(or sometimes also the ratio) between the lesion volumes assessed by PWI and DWI, also termed PWI-DWI-mismatch, would therefore be a measure of the tissue at risk of infarction or the stroke-MRI correlate of the ischemic penumbra. On the other hand, if there is no difference in PWI and DWI volumes (PWI-DWI-match) or even a negative difference (negative PWI-DWI-mismatch), according to this model the patient is expected to have no penumbral tissue because of normalization of prior hypoperfusion or due to completion of infarction leading to total loss of the penumbra [15,29]. It may be criticized that this model does not take into account that the PWI lesion also encompasses areas of oligemia which are not in danger and that DWI abnormalities do not necessarily turn into infarction [30-33]. In other words, neither DWI nor PWI presently allows to completely and reliably differentiate ischemic core from critical hypoperfusion [30]. Also the assessment of mismatch as a percentage may be less reliable than previously thought [34]. Overall and besides these questions, however, the model of PWI-DWI-mismatch is attractive due to its simplicity; it seems to have a tolerable accuracy in most acute stroke patients and its findings seem to be consistent with our current pathophysiological understanding [15,29].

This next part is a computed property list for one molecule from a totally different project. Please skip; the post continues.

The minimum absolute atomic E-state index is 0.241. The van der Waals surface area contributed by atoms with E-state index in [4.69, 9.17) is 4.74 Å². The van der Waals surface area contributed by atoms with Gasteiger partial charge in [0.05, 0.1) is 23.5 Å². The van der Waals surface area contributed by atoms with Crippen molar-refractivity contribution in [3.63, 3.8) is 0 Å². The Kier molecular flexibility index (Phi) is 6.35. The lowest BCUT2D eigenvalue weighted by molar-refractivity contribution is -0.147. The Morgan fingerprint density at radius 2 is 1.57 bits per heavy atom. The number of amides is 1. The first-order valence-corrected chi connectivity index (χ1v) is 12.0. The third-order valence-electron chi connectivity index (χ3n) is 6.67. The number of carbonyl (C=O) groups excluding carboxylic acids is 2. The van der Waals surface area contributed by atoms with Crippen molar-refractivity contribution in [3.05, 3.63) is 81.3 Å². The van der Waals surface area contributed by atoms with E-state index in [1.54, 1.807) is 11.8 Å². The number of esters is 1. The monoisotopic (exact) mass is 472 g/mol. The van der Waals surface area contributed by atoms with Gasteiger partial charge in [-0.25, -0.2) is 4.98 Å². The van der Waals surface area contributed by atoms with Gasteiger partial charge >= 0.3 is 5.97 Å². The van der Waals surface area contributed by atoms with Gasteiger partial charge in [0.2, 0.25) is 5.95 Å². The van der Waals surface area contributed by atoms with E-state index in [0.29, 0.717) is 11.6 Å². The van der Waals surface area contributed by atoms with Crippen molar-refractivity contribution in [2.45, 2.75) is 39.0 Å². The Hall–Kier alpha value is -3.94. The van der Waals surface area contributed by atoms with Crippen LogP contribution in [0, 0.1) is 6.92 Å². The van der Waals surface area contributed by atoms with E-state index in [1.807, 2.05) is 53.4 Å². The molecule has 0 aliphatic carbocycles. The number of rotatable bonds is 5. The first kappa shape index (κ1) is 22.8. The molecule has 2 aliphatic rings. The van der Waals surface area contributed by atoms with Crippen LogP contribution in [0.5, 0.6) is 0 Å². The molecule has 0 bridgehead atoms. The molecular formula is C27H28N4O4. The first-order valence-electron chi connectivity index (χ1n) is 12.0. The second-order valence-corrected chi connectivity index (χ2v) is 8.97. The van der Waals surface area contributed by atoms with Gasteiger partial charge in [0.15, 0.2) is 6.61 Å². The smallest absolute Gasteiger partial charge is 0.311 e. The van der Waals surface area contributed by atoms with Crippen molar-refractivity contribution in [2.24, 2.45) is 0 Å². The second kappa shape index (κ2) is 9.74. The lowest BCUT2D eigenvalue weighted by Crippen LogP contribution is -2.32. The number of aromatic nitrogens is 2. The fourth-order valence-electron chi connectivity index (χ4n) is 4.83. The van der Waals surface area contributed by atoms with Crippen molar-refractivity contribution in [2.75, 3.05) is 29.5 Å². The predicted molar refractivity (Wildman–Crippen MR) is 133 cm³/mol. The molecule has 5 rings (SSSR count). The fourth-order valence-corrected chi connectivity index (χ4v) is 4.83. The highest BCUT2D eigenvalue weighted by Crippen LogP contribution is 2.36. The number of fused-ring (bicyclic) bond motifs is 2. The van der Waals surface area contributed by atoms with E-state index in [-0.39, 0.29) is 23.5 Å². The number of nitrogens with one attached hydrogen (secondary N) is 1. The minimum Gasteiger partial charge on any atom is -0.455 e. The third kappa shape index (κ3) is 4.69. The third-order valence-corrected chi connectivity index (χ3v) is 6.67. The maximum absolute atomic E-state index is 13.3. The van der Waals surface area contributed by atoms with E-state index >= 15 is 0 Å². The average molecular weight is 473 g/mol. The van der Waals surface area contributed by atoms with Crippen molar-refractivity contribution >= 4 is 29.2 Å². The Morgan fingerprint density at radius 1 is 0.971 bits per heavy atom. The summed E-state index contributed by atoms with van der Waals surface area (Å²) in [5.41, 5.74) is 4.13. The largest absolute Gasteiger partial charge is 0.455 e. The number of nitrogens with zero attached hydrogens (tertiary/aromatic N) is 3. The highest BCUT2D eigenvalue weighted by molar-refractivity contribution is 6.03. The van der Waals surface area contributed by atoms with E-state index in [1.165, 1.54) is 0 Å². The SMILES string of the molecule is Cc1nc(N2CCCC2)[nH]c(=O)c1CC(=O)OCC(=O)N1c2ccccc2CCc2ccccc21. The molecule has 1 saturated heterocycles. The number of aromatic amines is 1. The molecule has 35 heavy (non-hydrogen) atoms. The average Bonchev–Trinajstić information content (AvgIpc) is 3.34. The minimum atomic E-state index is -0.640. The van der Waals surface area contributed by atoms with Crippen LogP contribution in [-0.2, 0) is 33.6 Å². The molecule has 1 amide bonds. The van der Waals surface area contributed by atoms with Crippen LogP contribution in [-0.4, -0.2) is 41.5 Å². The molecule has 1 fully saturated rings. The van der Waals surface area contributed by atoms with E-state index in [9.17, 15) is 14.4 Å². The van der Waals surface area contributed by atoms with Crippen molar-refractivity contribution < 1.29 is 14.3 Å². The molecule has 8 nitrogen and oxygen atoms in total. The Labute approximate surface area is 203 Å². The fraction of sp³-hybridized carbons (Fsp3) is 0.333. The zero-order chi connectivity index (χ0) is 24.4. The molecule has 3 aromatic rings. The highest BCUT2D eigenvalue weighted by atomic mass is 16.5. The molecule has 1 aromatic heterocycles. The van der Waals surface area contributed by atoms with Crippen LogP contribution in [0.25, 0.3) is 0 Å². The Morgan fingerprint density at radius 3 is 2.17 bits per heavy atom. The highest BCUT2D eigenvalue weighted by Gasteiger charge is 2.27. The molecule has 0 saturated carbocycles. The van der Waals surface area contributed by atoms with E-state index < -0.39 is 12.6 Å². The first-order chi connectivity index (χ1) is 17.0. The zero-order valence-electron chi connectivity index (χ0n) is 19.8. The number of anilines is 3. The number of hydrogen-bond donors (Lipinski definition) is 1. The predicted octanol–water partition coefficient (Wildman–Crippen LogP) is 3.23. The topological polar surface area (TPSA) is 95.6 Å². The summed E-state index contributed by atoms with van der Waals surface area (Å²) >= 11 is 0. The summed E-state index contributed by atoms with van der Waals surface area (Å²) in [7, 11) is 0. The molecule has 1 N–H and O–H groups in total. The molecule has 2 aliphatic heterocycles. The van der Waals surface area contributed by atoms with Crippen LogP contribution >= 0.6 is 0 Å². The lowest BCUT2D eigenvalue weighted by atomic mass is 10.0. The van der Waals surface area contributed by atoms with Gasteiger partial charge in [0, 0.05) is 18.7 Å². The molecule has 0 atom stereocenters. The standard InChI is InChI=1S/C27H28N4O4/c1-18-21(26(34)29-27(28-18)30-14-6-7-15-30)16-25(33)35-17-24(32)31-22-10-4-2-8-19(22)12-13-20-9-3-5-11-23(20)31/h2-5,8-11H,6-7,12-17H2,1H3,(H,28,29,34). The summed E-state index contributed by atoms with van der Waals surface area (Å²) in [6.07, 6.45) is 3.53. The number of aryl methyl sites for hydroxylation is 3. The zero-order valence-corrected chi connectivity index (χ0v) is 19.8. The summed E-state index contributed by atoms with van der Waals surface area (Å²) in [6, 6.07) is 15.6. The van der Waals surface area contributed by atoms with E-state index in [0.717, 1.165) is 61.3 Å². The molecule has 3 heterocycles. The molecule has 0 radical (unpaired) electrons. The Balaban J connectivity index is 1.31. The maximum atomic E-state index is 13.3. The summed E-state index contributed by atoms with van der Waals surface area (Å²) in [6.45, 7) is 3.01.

The hope prevails that by using the mismatch concept patients can be categorized into two groups: those that may profit from a specific therapy to salvage the penumbra and those where no ischemic tissue at risk is present any longer. Indeed, several smaller case series reported excellent correlations between findings on DWI and PWI with baseline and outcome clinical scores as well as with follow-up stroke volume [16,35]. Two large studies found that a combination of the baseline National Institute of Health Stroke Scale (NIHSS) score, the estimated time interval from stroke onset to the MRI examination, and the baseline stroke volume on DWI gave the best prediction of stroke recovery with a 77% sensitivity and 88% specificity. DWI volume was an independent predictor of outcome, together with age and NIHSS score [18,36]. Four other studies found significant positive correlations between the baseline lesion volumes assessed by PWI and DWI, and the outcome lesion volumes [5,37-39]. Yet, these studies were either retrospective, not blinded, or imaging was not performed within the relevant time window. There are only two studies that investigated the correlation of baseline DWI and PWI volumes with baseline stroke severity and clinical outcome in a blinded and independent fashion [17,40] and showed a good correlation with follow-up lesion volume acute and chronic NIHSS score. However, multiple linear regression analysis revealed a significantly lower acute NIHSS score on the right compared with the left side when adjusted for stroke volume on T2 imaging performed in the chronic phase. There are differences in NIHSS scores when the left hemisphere is affected, because usually the areas for speech are in the left hemisphere and patients with aphasia have a much higher NIHSS score [41]. In addition, it has also been reported that in the very early time window after symptom onset these correlations are substantially lower as DWI and PWI may reflect a best and worst case scenario at these time points [29]. Taken together, due to the heterogeneity of the present literature and the lack of truly randomized class I trials, it is still difficult to analyze the prognostic value of PWI-DWI-mismatch in MRI-based therapeutic trials.